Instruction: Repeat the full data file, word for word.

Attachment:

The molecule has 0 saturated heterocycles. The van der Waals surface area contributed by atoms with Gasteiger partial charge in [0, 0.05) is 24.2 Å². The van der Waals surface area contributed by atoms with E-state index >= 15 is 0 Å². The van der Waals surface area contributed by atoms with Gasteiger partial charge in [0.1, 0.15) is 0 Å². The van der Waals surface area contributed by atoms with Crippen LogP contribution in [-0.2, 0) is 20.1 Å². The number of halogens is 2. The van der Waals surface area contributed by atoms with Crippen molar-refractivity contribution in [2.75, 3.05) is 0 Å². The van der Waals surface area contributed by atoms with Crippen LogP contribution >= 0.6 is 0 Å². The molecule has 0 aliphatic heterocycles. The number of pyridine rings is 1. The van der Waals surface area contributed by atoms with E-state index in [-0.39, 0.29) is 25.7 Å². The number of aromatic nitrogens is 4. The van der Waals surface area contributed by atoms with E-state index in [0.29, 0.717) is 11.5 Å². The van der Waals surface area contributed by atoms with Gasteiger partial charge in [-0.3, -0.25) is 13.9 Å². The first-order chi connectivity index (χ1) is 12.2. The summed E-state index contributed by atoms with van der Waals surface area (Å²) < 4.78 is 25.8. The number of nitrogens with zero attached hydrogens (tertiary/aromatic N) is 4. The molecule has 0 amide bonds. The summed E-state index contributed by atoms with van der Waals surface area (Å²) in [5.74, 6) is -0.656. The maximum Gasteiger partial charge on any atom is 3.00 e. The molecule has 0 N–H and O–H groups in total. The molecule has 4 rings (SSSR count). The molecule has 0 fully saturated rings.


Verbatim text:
The molecule has 0 saturated heterocycles. The van der Waals surface area contributed by atoms with Gasteiger partial charge in [0, 0.05) is 24.2 Å². The van der Waals surface area contributed by atoms with E-state index >= 15 is 0 Å². The van der Waals surface area contributed by atoms with Gasteiger partial charge in [0.1, 0.15) is 0 Å². The van der Waals surface area contributed by atoms with Crippen LogP contribution in [-0.2, 0) is 20.1 Å². The number of halogens is 2. The van der Waals surface area contributed by atoms with Crippen molar-refractivity contribution in [2.75, 3.05) is 0 Å². The van der Waals surface area contributed by atoms with Crippen LogP contribution >= 0.6 is 0 Å². The molecule has 0 aliphatic heterocycles. The number of pyridine rings is 1. The van der Waals surface area contributed by atoms with E-state index in [-0.39, 0.29) is 25.7 Å². The number of aromatic nitrogens is 4. The van der Waals surface area contributed by atoms with E-state index in [0.29, 0.717) is 11.5 Å². The van der Waals surface area contributed by atoms with Gasteiger partial charge in [-0.3, -0.25) is 13.9 Å². The first-order chi connectivity index (χ1) is 12.2. The summed E-state index contributed by atoms with van der Waals surface area (Å²) < 4.78 is 25.8. The number of nitrogens with zero attached hydrogens (tertiary/aromatic N) is 4. The molecule has 0 amide bonds. The summed E-state index contributed by atoms with van der Waals surface area (Å²) in [5.74, 6) is -0.656. The maximum Gasteiger partial charge on any atom is 3.00 e. The molecule has 0 N–H and O–H groups in total. The molecule has 4 rings (SSSR count). The molecule has 0 fully saturated rings.